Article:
And so it goes: a fall in property value, land-grab, 'illegal homes', off-plan fraud, endemic corruption, no quick and reasonable legal protection here, the world asset declaration, no rental income, a new home-inspection MOT coming in, the energy inspection, the PO Box mail return... it's a wonder that any foreigner (apart from the rich ones who are offered the Golden Visa) is buying in Spain...
Helen and Len Prior will have been in their shed for SIX YEARS come January.

'The Secretary general of the PSOE in Almería, José Luis Sánchez Teruel, says that the Socialist Party will submit a motion in all the municipalities affected by the problem of illegal dwellings, asking for the creation of a working group made up of town halls, the Junta de Andalucía and the home-owners' associations, to seek solutions to the problems of these buildings'... says La Voz de Almería, which notes that 'there are around 13,000 illegal buildings in Almería, which is just 4% of the total number across Andalucía, says the PSOE'. A number invented, apparently, by the same organisation. The same paper, in a second article which appeared on Friday, then reports that the Junta de Andalucía insists 'there will be no amnesty'.

'Despite the bursting of the housing bubble, with mortgage lending and property sales sitting at their lowest recorded levels, the Balearic Islands appear to have escaped the economic crisis, registering a marked increase in tourism and housing purchases in these recent years of recession.

Data from the General Council of Notaries confirms that, in 2008, during the worst period of the crisis, a total of 1,642 properties were sold in the Balearic Islands to foreign home buyers, and this number has continued to grow, to more than double, reaching a total of 3,571 transactions closed in 2012. In addition, so far this year 1,412 transactions have already been closed – according to the latest available data up to June – almost the same number as were concluded throughout the whole of 2008'... From Kyero.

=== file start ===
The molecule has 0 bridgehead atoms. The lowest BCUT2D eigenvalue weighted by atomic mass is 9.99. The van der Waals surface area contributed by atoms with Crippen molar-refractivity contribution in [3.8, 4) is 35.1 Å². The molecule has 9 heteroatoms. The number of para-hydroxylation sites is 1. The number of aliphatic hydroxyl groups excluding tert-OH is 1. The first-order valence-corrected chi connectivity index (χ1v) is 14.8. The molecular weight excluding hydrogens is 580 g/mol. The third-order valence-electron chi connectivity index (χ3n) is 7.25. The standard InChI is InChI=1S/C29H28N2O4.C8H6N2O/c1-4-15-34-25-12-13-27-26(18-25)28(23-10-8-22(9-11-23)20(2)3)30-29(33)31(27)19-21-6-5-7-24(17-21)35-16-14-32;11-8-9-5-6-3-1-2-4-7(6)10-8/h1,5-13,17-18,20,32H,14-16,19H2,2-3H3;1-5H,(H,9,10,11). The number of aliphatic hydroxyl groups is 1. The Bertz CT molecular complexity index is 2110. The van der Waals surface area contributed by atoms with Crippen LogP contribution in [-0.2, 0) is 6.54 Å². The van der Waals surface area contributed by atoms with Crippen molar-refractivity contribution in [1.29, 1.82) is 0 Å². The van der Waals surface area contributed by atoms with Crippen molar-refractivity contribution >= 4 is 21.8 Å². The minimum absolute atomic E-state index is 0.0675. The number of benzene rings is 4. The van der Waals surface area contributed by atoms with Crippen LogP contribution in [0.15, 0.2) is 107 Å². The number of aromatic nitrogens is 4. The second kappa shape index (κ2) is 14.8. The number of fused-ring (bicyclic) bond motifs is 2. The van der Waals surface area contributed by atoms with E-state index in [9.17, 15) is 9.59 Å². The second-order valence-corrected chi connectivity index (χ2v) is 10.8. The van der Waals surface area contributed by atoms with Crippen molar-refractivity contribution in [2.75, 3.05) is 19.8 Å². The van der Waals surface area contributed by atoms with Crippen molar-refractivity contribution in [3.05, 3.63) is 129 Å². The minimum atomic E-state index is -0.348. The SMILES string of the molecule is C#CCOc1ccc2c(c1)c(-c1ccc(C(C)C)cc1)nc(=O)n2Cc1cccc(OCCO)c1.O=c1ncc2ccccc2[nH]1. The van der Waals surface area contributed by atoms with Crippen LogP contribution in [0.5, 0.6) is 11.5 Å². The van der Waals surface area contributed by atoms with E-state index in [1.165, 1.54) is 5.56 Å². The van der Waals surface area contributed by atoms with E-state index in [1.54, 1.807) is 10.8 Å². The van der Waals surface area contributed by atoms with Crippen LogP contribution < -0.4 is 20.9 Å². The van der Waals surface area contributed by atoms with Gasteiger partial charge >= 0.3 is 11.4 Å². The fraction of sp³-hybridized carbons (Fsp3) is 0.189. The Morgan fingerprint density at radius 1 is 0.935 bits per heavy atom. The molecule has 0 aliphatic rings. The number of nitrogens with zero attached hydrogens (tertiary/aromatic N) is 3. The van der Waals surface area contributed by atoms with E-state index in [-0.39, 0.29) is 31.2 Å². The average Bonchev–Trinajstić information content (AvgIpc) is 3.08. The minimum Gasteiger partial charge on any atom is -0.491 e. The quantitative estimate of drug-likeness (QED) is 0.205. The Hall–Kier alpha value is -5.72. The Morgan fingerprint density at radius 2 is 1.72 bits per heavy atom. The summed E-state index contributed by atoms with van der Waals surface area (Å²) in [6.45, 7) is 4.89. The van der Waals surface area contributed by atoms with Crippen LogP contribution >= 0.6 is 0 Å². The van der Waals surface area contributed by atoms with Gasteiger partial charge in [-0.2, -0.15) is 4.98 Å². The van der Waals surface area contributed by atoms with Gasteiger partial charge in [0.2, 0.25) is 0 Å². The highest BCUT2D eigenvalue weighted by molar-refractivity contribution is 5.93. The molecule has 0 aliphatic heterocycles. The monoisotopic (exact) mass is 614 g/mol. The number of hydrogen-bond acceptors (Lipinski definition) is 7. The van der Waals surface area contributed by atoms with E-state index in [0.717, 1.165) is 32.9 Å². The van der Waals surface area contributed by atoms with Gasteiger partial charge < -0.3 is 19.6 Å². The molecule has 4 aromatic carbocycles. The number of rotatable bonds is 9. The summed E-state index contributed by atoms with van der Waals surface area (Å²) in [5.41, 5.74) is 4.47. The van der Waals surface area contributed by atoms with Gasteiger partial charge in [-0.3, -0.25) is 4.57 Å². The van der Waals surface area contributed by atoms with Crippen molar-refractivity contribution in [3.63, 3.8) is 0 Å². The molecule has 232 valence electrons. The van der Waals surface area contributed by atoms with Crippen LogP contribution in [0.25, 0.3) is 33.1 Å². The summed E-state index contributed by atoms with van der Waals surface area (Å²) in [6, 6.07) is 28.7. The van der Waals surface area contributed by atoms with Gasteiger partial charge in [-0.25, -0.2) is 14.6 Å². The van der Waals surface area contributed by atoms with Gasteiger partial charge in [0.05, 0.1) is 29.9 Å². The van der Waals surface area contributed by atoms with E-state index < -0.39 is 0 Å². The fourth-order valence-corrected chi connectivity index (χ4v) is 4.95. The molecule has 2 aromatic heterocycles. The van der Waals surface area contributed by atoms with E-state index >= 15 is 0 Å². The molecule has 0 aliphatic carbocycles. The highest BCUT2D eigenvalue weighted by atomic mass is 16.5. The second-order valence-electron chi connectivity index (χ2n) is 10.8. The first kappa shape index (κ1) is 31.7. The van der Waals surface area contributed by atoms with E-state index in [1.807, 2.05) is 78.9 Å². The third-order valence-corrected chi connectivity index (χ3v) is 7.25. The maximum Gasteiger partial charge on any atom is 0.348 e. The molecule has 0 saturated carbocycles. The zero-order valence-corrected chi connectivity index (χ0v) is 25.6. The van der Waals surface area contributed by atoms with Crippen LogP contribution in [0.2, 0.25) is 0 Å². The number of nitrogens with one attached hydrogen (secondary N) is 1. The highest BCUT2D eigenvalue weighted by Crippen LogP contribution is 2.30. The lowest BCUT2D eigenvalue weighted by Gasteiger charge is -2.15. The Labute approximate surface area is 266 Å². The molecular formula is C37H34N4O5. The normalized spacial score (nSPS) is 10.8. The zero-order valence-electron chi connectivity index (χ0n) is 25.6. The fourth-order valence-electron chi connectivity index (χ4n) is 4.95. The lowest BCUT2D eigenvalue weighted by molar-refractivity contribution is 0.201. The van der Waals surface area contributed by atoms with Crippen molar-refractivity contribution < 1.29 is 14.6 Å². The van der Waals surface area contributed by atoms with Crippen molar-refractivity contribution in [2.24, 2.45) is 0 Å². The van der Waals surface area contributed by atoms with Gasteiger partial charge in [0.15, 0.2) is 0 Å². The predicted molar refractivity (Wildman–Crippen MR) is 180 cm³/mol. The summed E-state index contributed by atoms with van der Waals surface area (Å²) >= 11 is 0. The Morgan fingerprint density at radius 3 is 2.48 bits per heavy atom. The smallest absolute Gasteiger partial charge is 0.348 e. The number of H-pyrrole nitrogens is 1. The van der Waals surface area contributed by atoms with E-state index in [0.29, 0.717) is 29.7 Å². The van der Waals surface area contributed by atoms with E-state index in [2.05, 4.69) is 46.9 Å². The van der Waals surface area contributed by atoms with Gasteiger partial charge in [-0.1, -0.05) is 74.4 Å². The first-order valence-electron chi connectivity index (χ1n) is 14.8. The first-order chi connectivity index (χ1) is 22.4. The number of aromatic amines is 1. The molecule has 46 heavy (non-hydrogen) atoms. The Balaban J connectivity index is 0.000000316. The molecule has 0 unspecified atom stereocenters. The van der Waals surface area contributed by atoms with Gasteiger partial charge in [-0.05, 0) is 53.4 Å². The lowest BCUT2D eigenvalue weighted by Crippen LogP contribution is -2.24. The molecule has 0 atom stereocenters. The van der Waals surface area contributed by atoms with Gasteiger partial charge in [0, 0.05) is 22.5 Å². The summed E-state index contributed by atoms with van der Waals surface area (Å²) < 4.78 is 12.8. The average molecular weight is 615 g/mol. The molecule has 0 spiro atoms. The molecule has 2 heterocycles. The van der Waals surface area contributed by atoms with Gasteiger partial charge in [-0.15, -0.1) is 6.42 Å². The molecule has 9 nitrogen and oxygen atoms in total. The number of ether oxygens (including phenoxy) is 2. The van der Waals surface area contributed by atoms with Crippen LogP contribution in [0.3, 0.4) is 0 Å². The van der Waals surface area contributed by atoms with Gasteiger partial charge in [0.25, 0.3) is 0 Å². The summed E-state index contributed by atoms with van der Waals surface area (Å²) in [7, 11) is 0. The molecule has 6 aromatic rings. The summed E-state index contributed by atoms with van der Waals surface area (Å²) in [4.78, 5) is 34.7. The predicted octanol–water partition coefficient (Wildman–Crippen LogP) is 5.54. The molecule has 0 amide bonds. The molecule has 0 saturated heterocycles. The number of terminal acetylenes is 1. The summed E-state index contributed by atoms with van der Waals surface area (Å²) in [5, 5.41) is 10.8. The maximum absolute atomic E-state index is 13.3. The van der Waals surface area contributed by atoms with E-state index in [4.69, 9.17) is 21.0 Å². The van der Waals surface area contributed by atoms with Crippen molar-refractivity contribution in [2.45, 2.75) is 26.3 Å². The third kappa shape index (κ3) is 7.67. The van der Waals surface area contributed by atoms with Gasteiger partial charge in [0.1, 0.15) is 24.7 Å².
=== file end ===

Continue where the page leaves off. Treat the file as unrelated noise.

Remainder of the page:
'Spanish property has been on a rocky road in recent years but with 2014 just around the corner, investors will be looking to see whether the coming 12 months will be more of the same or if there are brighter times on the horizon. The Spanish Brick is confident that things will be looking up, however, and in 2013 there have been some positive signs. Indeed, the year has seen the purchasing power of overseas buyers confirmed, increasing 23 per cent in Q2 and 25 per cent in Q3 year-on-year. So will it be more of the same in 2014?'... From Property Showrooms.

'The fall in the price of housing may have bottomed out. According to the National Statistics Institute, house prices rose 0.7% in the third quarter of 2013. It's the first rise since the middle of 2010. Thus, the price of a house returns to positive rates after 12 quarters showing quarterly setbacks. By the second quarter of this year, the price of housing was moderating its drop by nearly six points, registering a decline of 0.8%, compared to -6.6% in the first quarter'... From El Huff Post.

'Residential tourism sector calls for bold fiscal reforms to attract foreign investors. Entrepreneurs and tax experts highlight the economic value of the sector and flag up the risk of losing competitiveness'. The story is at Sur in English. Some people making sense!

A popular site with those who agree with the ecologists that the Spanish coast is covered in concrete is Urbanismo Patas Arriba, here quoting an article from El País about the oversupply of empty houses: -  '...The stock of new homes rises in Andalucía to 160,446 units, of which 38,862 are in Málaga, according to the latest estimates of Unicaja. The number has been reduced by 30,000 properties at regional level from 2010, a third of them (11,900) sold in this province.

The Costa del Sol is littered with residential complexes and with few tenants because the sale of real estate has been minimal. Posters of real estate from banks and promoters, or simple 'for sale' ads with private phones, are highly evident in the number of developments in the area of Santangelo, in Benalmadena. The urban plan to develop this sector succumbed  without public facilities or a shopping area, and only about 750 dwellings of the approximately 2,000 initially projected were ever built. Of these, half stand empty'...

So we end this section with advice from The Telegraph, which begins with: 'Five tips to avoid a rip-off when buying a holiday home - As freezing temperatures begin to bite in Britain, buying a place in the sun can be tempting, but it's essential to do your homework'. 


Barcelona and Paris were joined on Sunday by the first direct High-Speed Train between the two capital cities, for a riding time of 6 hours and 25 minutes. Spain has wider rail tracks than the European norm (apparently to frustrate invasions from France), but this has now been homogenised for the route. No doubt a great plus for tourism, the trip costs 170 euros one way.